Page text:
People often ask us “did you ever think Thankyou would ever get this big?” On the one hand, we’re truly grateful and appreciate how remarkable it is. On the other hand, we thought we’d be here after year one. So that is our wrestle, but we really are here to play the long game. And the long game is a long game. It’s about making really good decisions and being here tomorrow, not just for a few minutes today. Now they sound like really nice sentences but they’re very hard to live out. But we’re not going anywhere, we’re all in. 

Is purpose the paint someone’s trying to paint the outside of something, or is it the fuel on the inside?

We’re 12 years into our story and if you followed us with a GoPro camera the whole time, you’d think ‘oh wow, these guys are very human’. They tried to quit this thing too many times, but they’ve got resolve. But on the inside, we’ve had moments of complete burnout, of feeling like we’re not enough, or don’t have enough energy to get up and go again. But when you truly know your purpose or why you do something, and even if you can’t put the perfect sentence to it, when you know what it is, it’s like oxygen. And that is the fuel that keeps you going.  I would sum it up as trying to live a life for others. 

Have you gone deep on the soft stuff? Because it helps with the hard stuff

I feel like one of the biggest keys to everyone’s own journey is to go deep on the soft stuff on the inside. I had a fear of what I thought was failure. But it turns out it was rejection. I cared so much about what other people thought and their happiness. But now I am not affected by what others think, and it allows me to stand up to the world with our idea – no small plan. And while the future is unknown, it is what we make it. Instead of holding onto everything now, invest a little bit more in yourself today. I say to myself I am going to invest a little today because I know that if I can go deep on what I am and why I’m here, that’s going to be a huge weight moving forward. 

‘I bought the book. I listened to the podcast. I’ve asked the questions. I still don’t know, am I a failure?’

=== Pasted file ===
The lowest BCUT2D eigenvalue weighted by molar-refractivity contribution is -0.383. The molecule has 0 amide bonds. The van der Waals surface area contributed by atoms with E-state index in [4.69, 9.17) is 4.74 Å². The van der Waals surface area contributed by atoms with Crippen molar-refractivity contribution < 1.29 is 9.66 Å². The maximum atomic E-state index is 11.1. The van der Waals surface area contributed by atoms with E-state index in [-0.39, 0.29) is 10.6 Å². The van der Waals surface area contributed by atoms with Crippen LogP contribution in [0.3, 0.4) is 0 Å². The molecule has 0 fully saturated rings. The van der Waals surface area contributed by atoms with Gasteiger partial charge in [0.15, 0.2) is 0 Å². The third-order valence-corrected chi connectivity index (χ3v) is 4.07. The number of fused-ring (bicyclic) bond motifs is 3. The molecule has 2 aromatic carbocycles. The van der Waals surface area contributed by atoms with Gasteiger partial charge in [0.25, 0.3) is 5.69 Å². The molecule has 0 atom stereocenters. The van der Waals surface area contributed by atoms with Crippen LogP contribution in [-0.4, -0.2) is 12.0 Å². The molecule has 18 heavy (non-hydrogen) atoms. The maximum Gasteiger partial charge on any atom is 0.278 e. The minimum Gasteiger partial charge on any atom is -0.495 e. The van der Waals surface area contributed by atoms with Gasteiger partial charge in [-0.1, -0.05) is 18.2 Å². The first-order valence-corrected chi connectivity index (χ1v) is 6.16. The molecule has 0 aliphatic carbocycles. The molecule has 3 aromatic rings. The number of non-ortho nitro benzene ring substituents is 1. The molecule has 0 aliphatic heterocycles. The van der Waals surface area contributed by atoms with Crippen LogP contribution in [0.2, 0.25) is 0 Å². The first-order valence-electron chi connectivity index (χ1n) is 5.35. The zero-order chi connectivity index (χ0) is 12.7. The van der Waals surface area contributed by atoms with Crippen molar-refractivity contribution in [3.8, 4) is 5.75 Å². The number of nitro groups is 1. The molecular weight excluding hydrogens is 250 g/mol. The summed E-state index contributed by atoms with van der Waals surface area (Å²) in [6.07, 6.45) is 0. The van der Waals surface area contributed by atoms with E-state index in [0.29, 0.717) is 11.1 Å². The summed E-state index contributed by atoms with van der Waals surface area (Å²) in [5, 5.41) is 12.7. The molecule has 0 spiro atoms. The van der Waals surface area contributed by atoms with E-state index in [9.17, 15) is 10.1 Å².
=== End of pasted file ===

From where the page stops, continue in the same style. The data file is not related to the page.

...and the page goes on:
No, you’re on the journey. Congratulations! Some people don’t figure it out until their fifties or sixties or seventies, but the day they do, it’s incredible. We have to take the pressure off. Don’t listen to the podcast and be like, they got it figured out when they were 19, I’m older. Realise we’re each uniquely on our own journey and that hope is the antidote to uncertainty. Hope is a soft word concept, but it has its light and darkness. Find hope.

Can you give yourself a blue sky day?

In our hyper-connected age, we’ve lost the art of grey space to think. A little step is to create more space in our life to think, to allow more space for thought. I have a day a fortnight I call my blue sky day where I read, write, think, dream – it’s a place of spirituality. And by creating space, I get some of the best ideas and think about problems differently. Yes, we run a social enterprise, and yes it’s busy. But for me, those little steps do equal big change. 

What drives you? What makes you angry in the world?

Go all-in on what is moving you and driving you and then create space for what others are doing. Sometimes we debate with others about what is more important – humanitarian, environmental etc. But what we should really be focusing on is what we are really passionate about or upsets us and focus on that, and find the crossover with others. Let’s back each other and unite instead of pitting against one another. 

 

Feeling inspired? Download Live Wide Awake and listen to the whole conversation, and follow along with Thankyou on their journey to eradicate poverty. 

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Stephanie is the founder of Green Is The New Black. She is a marketer, event organiser and avid connector of conscious individuals and brands. She loves bringing people together to connect, find inspiration, gain knowledge and be able to take action to create a better life. Previously she spent four years working for an international events agency, planning luxury events and fashion weeks around the region. As a third culture kid, she’s fascinated by other people and is always seeking new experiences.